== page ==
A Path to Democracy for Egypt?

Following the fall of the Mubarak regime in Egypt in February 2011 during the Arab Spring, many Egyptians began to look forward to a seemingly bright, democratic future. But Mohamed Morsi, the country’s first democratically elected president, came under fire for attempting to pass a new constitution his opponents charged would impose strict Islamic standards on the country. As a result, the Egyptian military launched an effective coup d’état, assuming control of the government while placing Morsi under arrest. Recent events, such as the killing of between 60 to 120 supporters of Morsi following clashes with the military forces, have cast a dark shadow over the country’s hopes for an end to authoritarian rule. In this post, I examine the possibility of a path to democracy for Egypt and what this path may look like.

Firstly, Egypt needs to undergo a true democratic transition. While it may have appeared that the fall of Mubarak and subsequent election of Morsi in free, fair and competitive elections was just such an event, the Egyptian military, the true “power behind the throne,” remained intact and retained its position in society. In order for a real transition to occur, then, the same people who protested against Mubarak must now put aside their differences and redirect their efforts toward bringing down the military apparatus that wields supreme power in the country. This concerted and unified effort on behalf of the Egyptian population would put pressure on the military leadership to leave power.

However, this could easily result in the outbreak of violence, as the army may use overwhelming force to remain in power. While it may not necessarily result in the obliteration of the entire opposition movement in the country, brutally suppressing the democracy movement could at least lead to a protracted and stalemated civil conflict (similar to the current situation in Syria), which would prolong the rule of the military apparatus and radicalize the population. This would undoubtedly damage the country’s democratic prospects in the short term.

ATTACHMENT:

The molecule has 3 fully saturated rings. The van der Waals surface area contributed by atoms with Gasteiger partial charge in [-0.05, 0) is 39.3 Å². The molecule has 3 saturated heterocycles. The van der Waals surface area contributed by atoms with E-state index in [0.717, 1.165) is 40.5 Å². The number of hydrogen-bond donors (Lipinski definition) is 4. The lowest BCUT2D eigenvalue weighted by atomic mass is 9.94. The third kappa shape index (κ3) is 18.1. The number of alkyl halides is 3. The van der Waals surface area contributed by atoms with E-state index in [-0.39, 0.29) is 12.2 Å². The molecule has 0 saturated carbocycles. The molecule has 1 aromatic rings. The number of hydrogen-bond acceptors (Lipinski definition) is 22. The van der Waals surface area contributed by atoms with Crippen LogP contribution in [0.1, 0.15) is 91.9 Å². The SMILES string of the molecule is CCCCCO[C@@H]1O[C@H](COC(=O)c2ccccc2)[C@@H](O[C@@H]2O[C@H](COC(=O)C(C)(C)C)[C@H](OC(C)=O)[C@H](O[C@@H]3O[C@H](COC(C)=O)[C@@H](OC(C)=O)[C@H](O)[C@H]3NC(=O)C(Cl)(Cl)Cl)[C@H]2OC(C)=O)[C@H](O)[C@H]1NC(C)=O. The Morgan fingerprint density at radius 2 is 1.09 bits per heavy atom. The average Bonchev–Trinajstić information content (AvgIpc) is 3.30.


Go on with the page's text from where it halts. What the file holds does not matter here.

In order to avoid this situation, the international community needs to take proactive steps. Major suppliers of the Egyptian military in the West should make any future aid or trade in military supplies conditional on the non-intervention of the military in civilian politics. Additionally, they should make it clear to generals that an escalation of repressive activities will not be tolerated and any further killings will result in significant sanctions. This could discourage the military from escalating the conflict, in contrast to the situation in Syria, where Moscow allegedly offered to support the Assad regime regardless of the violence required to do so.

In addition, the Egyptian Diaspora has a major role to play. Egyptian intellectuals and business people who have lived and/or grown up in democratic regimes will have to assist in the democratic transition. This would be similar to the work of expatriate dissidents in Czechoslovakia in 1989, whose involvement with, and support of, the Charter 77 movement was critical to the success of the country’s democratic transition and consolidation.

These three steps, then, although difficult, are crucial if Egypt is to undergo a true democratic transition. However, such a transition would only be the first precarious step on the road. After any successful transition, Egyptians on all sides of the political spectrum would need to recommit themselves to liberal democratic principles, and would need to resist the temptation to usher in an illiberal form of democracy that would impinge on the civil and religious rights of large portions of the country’s citizenry. While all this may sound like a daunting task, the events of 2011 have already shown that the Egyptian people, working together, can bring down a seemingly monolithic and impregnable regime. This, itself, should give those in the country faith that they have the ability to bring about a successful democratic transition.

Submitted by Michael Toomey


The opinions expressed are those of the author, and do not represent the opinions of Rutgers University or the Division of Global Affairs.

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